Every player has fits and starts along the way, the bumps that all must endure as they navigate through life.
On Feb. 25, Star Lotulelei’s path to the NFL almost came to an abrupt halt.
During the medical testing every draft prospect goes through at the combine, an echocardiogram of Lotulelei found an irregularity called ejection fraction. His left ventricle was only pumping at 44 percent efficiency, below the norm of 55-70 percent.
Doctors didn’t ban the University of Utah defensive tackle from working out, but advised him not to participate in combine drills until he saw a heart specialist.
When that issue arose, the surefire first-round pick had clubs pushing him down their draft boards.
So Lotulelei’s time in Indianapolis essentially consisted of interviews with teams, though he did not meet with the media. After all, answering questions about a potential heart condition isn’t all that appealing.
A test when he returned to Salt Lake City showed improvement, and Lotulelei was able to participate in Utah’s pro day on March 20. He put up numbers comparable with the other top defensive tackles in this year’s draft: 38 reps in the bench press, 30-inch vertical, 7.76 seconds in the three-cone drill, and 4.65 seconds in the short shuttle.
A week later, cardiologist Josef Stehlik signed a letter, which was sent to NFL teams, giving Lotulelei a clean bill of health. The efficiency in his left ventricle had returned to a normal level, and doctors said a virus could have caused the irregularity.
Lotulelei’s name was back at the top of draft boards.
“His biggest quality is his ability to stuff the run, his natural athleticism,” one AFC scout said. “People, I think, are trying to compare him to Haloti [Ngata of the Ravens]. I don’t think he’s as athletic as Haloti is, but he’s a similar type of run player. I think he can play with a little bit better motor, but he’s a bona fide first-rounder, that’s easy.”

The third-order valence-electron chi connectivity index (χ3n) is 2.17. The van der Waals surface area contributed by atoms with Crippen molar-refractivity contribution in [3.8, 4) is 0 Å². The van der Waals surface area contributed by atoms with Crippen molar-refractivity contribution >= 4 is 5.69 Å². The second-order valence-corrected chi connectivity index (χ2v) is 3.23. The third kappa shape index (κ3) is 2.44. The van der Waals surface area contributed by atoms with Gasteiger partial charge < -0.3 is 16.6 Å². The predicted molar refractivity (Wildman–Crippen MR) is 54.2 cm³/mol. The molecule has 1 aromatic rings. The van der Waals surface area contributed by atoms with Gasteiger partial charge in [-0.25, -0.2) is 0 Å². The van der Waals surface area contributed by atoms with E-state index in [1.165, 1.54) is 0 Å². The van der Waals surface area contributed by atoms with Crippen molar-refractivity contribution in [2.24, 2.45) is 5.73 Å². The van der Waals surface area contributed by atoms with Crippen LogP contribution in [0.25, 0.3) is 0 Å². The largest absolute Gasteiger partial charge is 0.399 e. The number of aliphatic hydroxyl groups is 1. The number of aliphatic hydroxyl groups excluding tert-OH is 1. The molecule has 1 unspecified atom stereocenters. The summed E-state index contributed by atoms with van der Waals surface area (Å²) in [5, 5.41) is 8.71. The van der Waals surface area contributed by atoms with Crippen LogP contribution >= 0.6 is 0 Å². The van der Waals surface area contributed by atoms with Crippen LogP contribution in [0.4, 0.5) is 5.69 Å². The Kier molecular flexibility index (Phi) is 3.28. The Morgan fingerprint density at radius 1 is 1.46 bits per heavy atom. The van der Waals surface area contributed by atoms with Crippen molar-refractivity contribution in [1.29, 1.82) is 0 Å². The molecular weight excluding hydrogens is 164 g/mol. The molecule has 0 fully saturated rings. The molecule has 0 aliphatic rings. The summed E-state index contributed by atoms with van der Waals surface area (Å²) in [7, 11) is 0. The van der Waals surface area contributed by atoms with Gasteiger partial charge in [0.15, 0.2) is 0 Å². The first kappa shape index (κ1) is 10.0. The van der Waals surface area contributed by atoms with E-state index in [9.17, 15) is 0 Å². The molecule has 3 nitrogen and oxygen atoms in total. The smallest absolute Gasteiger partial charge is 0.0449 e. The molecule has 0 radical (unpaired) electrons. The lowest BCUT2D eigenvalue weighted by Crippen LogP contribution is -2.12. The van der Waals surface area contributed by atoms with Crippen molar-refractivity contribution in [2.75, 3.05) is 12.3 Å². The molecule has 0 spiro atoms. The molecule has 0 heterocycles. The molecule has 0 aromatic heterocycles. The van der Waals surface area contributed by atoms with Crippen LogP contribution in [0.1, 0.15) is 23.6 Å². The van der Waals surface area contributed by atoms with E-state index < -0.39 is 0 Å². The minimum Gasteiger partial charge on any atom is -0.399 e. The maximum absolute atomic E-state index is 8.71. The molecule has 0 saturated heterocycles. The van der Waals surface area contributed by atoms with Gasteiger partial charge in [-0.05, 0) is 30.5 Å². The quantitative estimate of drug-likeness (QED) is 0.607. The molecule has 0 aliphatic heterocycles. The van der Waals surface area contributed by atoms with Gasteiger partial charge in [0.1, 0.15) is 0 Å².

The scout compares Lotulelei with Cullen Jenkins of the Giants. Lotulelei has more brute strength than explosive strength, but he’s able to “move laterally and press gaps, press the edges of the offensive line in, but he’s just not a dynamic interior pass rusher. He’s not that type of guy.”
Though the scout sees Lotulelei as more of a two-down player because of his excellence against the run, he may have no choice but to develop into a three-down player to justify his status as a high first-round pick.
Florida’s Sharrif Floyd, also a top-rated defensive tackle, is more of a three-down lineman at this juncture, the scout added.
For a man who measures 6 feet 2½ inches and 311 pounds, Lotulelei has kept a very low profile since the combine, refusing almost all interview requests. He did meet briefly with a small group of reporters after his pro day, saying in part, “I think I showed I can move around very well for a big guy . . . so I’ve just got to get into a little better shape and I think I’ll be good.”
He even released a statement on why he declined his invitation to be at Radio City Music Hall for the opening night of the draft, saying that the invitation was “a tremendous honor,” but he preferred “to stay at home to share the moment with all of the people that have supported me in my life.”
Lotulelei mentioned getting into better shape, but it wasn’t too long ago that he wasn’t in shape at all — among the first bumps in his football career.
Growing up, he longed to play at Brigham Young, watching football games with his father, who had attended the school.
He got his wish when he signed a letter of intent with the Cougars to play beginning in the 2007 season. But he didn’t qualify academically and found himself delivering furniture during what would have been his freshman year.
The physical labor ended up benefiting Lotulelei (pronounced lo-too-leh-lay): He gained a good deal of muscle on the job, helping him gain weight that would eventually benefit him as a defensive lineman.
He enrolled at Snow College, a junior college in Ephraim, Utah, and though he was out of shape, weighing in at around 350 pounds, he recorded 52 tackles, including 11 for loss, and five sacks for a team that lost the NJCAA championship game in overtime.
While at Snow, Lotulelei got his grades together, but to preserve a year of NCAA eligibility, he didn’t play football in 2009. He still was recruited by Oregon State, Utah State, Utah, and BYU again.
He felt Utah had shown the most interest when he was at Snow, and so he opted to become a Ute.
In his second year there, Lotulelei played well enough to be considered a first-round pick. He won the Pac-12’s Morris Trophy, given to the conference’s best defensive lineman as determined by its offensive linemen, and was also first-team all-conference.
But the married father of two daughters, Arilani and Pesatina, bypassed the chance to leave school early so he could get his degree.
And after that final season — another first-team All-Pac-12 year that saw him named to six All-America teams — NFL personnel executives regarded him as highly as they had a year earlier.
After all of the bumps, ones related to academics, fitness, even at one point the feeling that he wasn’t as enamored with football as he once was, and then the heart scare, Lotulelei is finally on a straight path to the NFL.